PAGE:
While OPEC is plagued by many conflicts throughout its history, some experts have concluded that it is not a cartel – or at least not an effective cartel – and that it has little, if any, influence over the amount of oil produced or its price. Other experts believe that OPEC is an effective cartel, although it has not always been as effective. Much of the debate focuses on the semantics and definition of what constitutes a cartel. Those who argue that OPEC is not a cartel point to the sovereignty of each member country, the problems inherent in coordinating pricing and production policies, and the tendency of countries to break previous agreements at ministerial meetings. Those who claim that OPEC is a cartel argue that production costs in the Persian Gulf are generally less than 10% of the calculated price and that without OPEC coordination, prices would fall towards these costs. In response to the increase in oil supply, OPEC has tried to force a price increase by imposing a quota on its members. By limiting the level of production, OPEC hoped that the decline in supply would lead to higher prices. The quota was a maximum of 17.5 million barrels per day.  As was the nature of OPEC, the various countries could not agree, and Saudi Arabia and Iran increased their production to capitalize on the gap left by the lower level of production. OPEC, which describes itself as a permanent intergovernmental organization, was founded in Baghdad in September 1960 by its founding members, Iran, Iraq, Kuwait, Saudi Arabia and Venezuela. The organization`s headquarters are located in Vienna, Austria, where the OPEC Secretariat, the executive body, conducts the day-to-day operations of OPEC. But the embargo also meant that part of the Non-Aligned Movement saw power as a source of hope for their developing countries. Algerian President Houari Boumediene expressed this hope in a speech at the 6th Un Special Session in April 1974: continued exploration in the Gulf of Mexico, the North Sea, Alaska, Siberia and other places has eaten away at the OPOC`s grip on the market. In addition, many countries have started burning more coal to avoid expensive oil. While such events can temporarily disrupt oil supplies and drive up prices, frequent conflicts and instabilities tend to limit OPEC`s long-term cohesion and effectiveness.  The following month, from September 10 to 14, 1960, the conference was held in Baghdad at the initiative of Tariki, Pérez Alfonzo, and Iraqi Prime Minister Abd al-Karim Qasim, whose country had skipped the 1959 Congress.  Government officials from Iran, Iraq, Kuwait, Saudi Arabia and Venezuela met in Baghdad to discuss ways to increase the price of crude oil produced by their countries and how to respond to unilateral action by ministries of health.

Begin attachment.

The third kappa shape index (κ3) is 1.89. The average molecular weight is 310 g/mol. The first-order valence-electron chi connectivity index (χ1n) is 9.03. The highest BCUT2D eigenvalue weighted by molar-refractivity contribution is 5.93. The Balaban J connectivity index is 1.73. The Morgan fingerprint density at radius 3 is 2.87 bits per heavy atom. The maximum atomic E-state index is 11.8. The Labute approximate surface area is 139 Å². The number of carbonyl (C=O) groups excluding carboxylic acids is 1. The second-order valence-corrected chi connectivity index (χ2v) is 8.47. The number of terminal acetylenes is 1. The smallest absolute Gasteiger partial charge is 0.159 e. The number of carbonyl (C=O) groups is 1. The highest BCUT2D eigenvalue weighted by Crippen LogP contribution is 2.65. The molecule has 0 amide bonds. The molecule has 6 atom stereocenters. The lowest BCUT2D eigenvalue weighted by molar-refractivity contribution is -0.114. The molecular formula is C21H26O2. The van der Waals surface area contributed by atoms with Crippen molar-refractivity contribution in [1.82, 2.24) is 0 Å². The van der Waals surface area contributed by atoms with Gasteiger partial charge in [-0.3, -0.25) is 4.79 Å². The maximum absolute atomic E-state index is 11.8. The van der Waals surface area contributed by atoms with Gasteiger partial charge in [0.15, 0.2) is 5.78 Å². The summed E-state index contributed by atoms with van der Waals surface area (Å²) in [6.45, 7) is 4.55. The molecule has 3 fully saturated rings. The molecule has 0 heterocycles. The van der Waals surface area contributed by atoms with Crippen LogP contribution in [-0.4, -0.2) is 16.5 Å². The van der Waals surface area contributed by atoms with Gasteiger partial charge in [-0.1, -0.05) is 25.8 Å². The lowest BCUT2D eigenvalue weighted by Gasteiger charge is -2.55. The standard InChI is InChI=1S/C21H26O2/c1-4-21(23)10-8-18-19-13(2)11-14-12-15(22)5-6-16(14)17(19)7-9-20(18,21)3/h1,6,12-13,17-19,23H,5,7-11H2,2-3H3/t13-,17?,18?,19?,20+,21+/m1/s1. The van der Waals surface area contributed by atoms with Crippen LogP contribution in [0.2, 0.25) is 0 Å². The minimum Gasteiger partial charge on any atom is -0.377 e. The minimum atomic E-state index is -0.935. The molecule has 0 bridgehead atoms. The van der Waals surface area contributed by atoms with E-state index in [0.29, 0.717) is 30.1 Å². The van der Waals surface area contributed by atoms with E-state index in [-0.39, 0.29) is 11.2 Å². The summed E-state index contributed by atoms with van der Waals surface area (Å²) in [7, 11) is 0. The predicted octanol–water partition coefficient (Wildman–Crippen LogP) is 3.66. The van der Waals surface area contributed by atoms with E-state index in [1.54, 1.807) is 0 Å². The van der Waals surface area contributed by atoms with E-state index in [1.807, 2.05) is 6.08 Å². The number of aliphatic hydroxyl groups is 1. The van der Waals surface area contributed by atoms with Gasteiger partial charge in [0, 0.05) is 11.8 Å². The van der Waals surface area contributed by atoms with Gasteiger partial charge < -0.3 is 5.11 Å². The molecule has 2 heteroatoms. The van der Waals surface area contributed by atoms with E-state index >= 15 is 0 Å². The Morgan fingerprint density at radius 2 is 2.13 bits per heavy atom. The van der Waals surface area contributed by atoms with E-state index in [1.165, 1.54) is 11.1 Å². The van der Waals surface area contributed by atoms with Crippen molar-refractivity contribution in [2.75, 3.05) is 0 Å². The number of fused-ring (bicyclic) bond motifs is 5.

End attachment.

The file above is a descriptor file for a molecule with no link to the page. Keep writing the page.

Despite strong opposition from the United States: “Together with Arab and non-Arab producers, Saudi Arabia created the Organization of the Petroleum Exporting Countries (OPEC) to get the best price available from the major oil companies.”  Middle Eastern members initially demanded that OPEC`s headquarters be in Baghdad or Beirut, but Venezuela argued for a neutral location, and so the organization chose Geneva, Switzerland. On September 1, 1965, OPEC moved to Vienna, Austria, after Switzerland refused to extend its diplomatic privileges.  Economists often cite OPEC as a classic example of a cartel that works together to curb competition in the market, but whose consultations are protected by the international doctrine of state immunity. In December 2014, “OPEC and the Men of Oil” ranked No. 3 on Lloyd`s list of the “100 Most Influential People in the Shipping Industry.”  However, OPEC`s influence on international trade is regularly challenged by the expansion of non-OPEC energy sources and the recurrent temptation of some OPEC countries to exceed production targets and pursue conflicting self-interests. .